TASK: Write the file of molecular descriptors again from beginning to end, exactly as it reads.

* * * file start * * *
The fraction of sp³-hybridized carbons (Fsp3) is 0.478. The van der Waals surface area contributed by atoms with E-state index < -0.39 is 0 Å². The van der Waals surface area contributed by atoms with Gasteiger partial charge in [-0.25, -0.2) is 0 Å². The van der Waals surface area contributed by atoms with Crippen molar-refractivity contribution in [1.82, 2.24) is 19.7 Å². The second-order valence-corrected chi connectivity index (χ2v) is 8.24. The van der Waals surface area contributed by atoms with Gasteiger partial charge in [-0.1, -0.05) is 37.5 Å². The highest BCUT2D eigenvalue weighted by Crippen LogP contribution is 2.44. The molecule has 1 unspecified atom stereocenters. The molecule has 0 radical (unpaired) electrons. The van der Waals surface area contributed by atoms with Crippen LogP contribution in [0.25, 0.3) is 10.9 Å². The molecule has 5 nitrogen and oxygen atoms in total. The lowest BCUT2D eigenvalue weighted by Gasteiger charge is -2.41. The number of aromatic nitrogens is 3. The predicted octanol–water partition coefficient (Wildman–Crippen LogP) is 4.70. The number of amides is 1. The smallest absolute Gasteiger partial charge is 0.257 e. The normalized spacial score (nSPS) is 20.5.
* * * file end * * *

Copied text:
The fraction of sp³-hybridized carbons (Fsp3) is 0.478. The van der Waals surface area contributed by atoms with E-state index < -0.39 is 0 Å². The van der Waals surface area contributed by atoms with Gasteiger partial charge in [-0.25, -0.2) is 0 Å². The van der Waals surface area contributed by atoms with Crippen molar-refractivity contribution in [1.82, 2.24) is 19.7 Å². The second-order valence-corrected chi connectivity index (χ2v) is 8.24. The van der Waals surface area contributed by atoms with Gasteiger partial charge in [-0.1, -0.05) is 37.5 Å². The highest BCUT2D eigenvalue weighted by Crippen LogP contribution is 2.44. The molecule has 1 unspecified atom stereocenters. The molecule has 0 radical (unpaired) electrons. The van der Waals surface area contributed by atoms with Crippen LogP contribution in [0.25, 0.3) is 10.9 Å². The molecule has 5 nitrogen and oxygen atoms in total. The lowest BCUT2D eigenvalue weighted by Gasteiger charge is -2.41. The number of aromatic nitrogens is 3. The predicted octanol–water partition coefficient (Wildman–Crippen LogP) is 4.70. The number of amides is 1. The smallest absolute Gasteiger partial charge is 0.257 e. The normalized spacial score (nSPS) is 20.5.